First year studio consisted of acquiring knowledge and insights into a relatively new subject for freshmen. I would say that during that period one would learn what most architecture students in other schools learn too, basic foundations that run consistent in any school in any region. Studio sessions involved learning drafting, applying site/contextual analysis and understanding materiality. Studio was also about development, acquisition of knowledge which naturally led to its application to projects. Design task was focused on actual sites in Singapore and was extensive in testing a student's ability to assimilate what one learns into his own individual product. To put it simply everyone receives the same education but through his own context generates his individual design.
The formative period in a studio environment allowed for interaction with tutors and fellow freshmen. Along with the various influences beyond curriculum (Architectural websites, journals and personal field trips) one then begins to develop individual working techniques and methodologies. While working on projects one can test out such technique and assess refine and hone his "style". "Style" among the first years does not just refer to an aesthetic but is more of a slang that refers to an approach to things, to design, to analysis and sometimes even odd sleeping hours (of which all architecture students would understand). Our tutors often encourage us to "go out and see the world", reason being to gain experience and broaden our views, not just to understand what is happening outside but also to appreciate and have better understanding of our own environment. It allows a student to place himself in the bigger picture of things, personally my mission in travelling the entire south east Asia would allow me to better understand the multi cultural environment I live in that is Singapore. Personally I felt that this was essential to becoming an architect in such a melting pot of a context.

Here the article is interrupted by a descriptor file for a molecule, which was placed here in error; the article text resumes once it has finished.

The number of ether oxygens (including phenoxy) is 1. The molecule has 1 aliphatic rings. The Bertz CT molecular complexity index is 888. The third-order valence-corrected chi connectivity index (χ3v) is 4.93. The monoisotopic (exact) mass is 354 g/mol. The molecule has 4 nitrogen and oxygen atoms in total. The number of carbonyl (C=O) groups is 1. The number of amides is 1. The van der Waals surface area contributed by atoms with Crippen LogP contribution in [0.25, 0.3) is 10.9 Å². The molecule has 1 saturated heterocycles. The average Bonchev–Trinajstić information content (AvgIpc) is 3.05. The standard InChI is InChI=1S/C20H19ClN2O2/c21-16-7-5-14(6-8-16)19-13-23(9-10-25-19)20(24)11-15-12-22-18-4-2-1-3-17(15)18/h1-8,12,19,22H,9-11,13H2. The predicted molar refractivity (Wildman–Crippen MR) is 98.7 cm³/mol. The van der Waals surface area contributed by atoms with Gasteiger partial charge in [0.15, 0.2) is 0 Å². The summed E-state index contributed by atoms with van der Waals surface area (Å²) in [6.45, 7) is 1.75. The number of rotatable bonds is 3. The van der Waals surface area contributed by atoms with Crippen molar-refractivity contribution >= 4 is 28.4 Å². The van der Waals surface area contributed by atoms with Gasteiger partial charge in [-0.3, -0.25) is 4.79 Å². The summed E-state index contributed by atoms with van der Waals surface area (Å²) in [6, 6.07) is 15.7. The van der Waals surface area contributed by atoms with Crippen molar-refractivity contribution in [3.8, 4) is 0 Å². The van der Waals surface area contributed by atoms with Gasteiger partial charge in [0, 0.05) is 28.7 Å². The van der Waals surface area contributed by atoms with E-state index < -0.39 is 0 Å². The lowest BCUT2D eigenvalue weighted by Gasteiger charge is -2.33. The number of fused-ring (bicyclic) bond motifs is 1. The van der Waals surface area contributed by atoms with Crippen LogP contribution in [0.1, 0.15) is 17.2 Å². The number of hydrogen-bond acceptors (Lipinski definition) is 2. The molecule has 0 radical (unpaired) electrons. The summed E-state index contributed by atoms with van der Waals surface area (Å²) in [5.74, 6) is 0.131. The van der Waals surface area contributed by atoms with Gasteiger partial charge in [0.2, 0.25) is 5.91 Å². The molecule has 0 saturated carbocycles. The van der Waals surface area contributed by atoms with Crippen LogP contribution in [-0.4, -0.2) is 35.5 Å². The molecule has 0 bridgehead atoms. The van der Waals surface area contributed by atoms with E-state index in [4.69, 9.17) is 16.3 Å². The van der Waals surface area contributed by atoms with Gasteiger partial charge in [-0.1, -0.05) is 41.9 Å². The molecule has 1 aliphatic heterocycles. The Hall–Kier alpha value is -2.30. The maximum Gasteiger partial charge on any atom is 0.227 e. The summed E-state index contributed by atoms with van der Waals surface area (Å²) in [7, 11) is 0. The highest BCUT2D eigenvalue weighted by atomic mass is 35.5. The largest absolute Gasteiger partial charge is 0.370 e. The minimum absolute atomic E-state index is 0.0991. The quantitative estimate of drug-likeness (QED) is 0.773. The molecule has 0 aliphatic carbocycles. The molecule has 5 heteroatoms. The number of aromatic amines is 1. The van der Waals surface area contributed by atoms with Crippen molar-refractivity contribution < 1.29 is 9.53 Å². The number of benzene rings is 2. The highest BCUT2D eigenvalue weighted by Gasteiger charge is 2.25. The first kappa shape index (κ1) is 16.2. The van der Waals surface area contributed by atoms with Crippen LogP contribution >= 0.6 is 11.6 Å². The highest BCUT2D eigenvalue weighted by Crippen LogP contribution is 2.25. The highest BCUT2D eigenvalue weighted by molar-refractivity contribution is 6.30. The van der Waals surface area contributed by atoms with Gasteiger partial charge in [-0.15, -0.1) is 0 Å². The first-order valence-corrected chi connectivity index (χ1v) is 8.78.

what is like to do treetops at the Istana park?
Being presented with a real project that had to be constructed and presented to the public was like throwing us into the deep end of the pool. We were removed away from our comfort zones, away from the safe environment of studio work. The idea of actual construction and scheduling, meeting up with various clients, contractors and authorities although scary was exciting. Filled with enthusiasm, we could finally experiment on new ideas in a real world rather than only in context.